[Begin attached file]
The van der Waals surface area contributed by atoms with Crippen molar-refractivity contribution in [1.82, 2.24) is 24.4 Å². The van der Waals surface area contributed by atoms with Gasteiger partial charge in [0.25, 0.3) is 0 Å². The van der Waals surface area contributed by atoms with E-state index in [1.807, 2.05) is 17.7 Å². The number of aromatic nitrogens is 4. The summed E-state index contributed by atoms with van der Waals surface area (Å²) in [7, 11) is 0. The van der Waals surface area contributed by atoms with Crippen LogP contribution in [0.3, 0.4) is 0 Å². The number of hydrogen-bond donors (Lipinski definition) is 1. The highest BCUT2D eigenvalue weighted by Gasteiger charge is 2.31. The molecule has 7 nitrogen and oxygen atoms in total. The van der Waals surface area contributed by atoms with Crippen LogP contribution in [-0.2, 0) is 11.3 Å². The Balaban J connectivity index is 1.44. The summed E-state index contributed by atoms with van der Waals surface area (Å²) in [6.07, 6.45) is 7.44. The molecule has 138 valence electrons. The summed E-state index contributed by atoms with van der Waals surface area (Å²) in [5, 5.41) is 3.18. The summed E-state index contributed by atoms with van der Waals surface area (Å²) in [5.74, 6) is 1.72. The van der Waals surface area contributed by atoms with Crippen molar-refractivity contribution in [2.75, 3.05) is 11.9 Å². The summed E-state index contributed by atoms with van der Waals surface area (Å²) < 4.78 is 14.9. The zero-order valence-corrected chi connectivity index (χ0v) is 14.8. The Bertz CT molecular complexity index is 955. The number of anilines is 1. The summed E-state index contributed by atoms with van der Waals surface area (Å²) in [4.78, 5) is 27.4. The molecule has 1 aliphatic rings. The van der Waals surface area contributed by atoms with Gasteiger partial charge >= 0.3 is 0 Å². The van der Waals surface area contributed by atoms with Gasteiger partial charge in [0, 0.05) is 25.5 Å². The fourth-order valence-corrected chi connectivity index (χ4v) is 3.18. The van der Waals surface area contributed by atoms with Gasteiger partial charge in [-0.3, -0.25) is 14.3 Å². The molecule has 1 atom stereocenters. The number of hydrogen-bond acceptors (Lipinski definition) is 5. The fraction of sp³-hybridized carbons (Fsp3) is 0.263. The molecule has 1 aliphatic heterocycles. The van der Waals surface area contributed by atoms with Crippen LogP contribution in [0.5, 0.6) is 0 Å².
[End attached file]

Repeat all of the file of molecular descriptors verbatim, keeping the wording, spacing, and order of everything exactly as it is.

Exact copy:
The van der Waals surface area contributed by atoms with Crippen molar-refractivity contribution in [1.82, 2.24) is 24.4 Å². The van der Waals surface area contributed by atoms with Gasteiger partial charge in [0.25, 0.3) is 0 Å². The van der Waals surface area contributed by atoms with E-state index in [1.807, 2.05) is 17.7 Å². The number of aromatic nitrogens is 4. The summed E-state index contributed by atoms with van der Waals surface area (Å²) in [7, 11) is 0. The van der Waals surface area contributed by atoms with Crippen LogP contribution in [0.3, 0.4) is 0 Å². The number of hydrogen-bond donors (Lipinski definition) is 1. The highest BCUT2D eigenvalue weighted by Gasteiger charge is 2.31. The molecule has 7 nitrogen and oxygen atoms in total. The van der Waals surface area contributed by atoms with Crippen LogP contribution in [-0.2, 0) is 11.3 Å². The Balaban J connectivity index is 1.44. The summed E-state index contributed by atoms with van der Waals surface area (Å²) in [6.07, 6.45) is 7.44. The molecule has 138 valence electrons. The summed E-state index contributed by atoms with van der Waals surface area (Å²) in [5, 5.41) is 3.18. The summed E-state index contributed by atoms with van der Waals surface area (Å²) in [5.74, 6) is 1.72. The van der Waals surface area contributed by atoms with Crippen molar-refractivity contribution in [2.75, 3.05) is 11.9 Å². The summed E-state index contributed by atoms with van der Waals surface area (Å²) < 4.78 is 14.9. The zero-order valence-corrected chi connectivity index (χ0v) is 14.8. The Bertz CT molecular complexity index is 955. The number of anilines is 1. The summed E-state index contributed by atoms with van der Waals surface area (Å²) in [4.78, 5) is 27.4. The molecule has 1 aliphatic rings. The van der Waals surface area contributed by atoms with Gasteiger partial charge >= 0.3 is 0 Å². The van der Waals surface area contributed by atoms with Gasteiger partial charge in [0, 0.05) is 25.5 Å². The fourth-order valence-corrected chi connectivity index (χ4v) is 3.18. The van der Waals surface area contributed by atoms with Gasteiger partial charge in [-0.3, -0.25) is 14.3 Å². The molecule has 1 atom stereocenters. The number of hydrogen-bond acceptors (Lipinski definition) is 5. The fraction of sp³-hybridized carbons (Fsp3) is 0.263. The molecule has 1 aliphatic heterocycles. The van der Waals surface area contributed by atoms with Crippen LogP contribution in [0.5, 0.6) is 0 Å².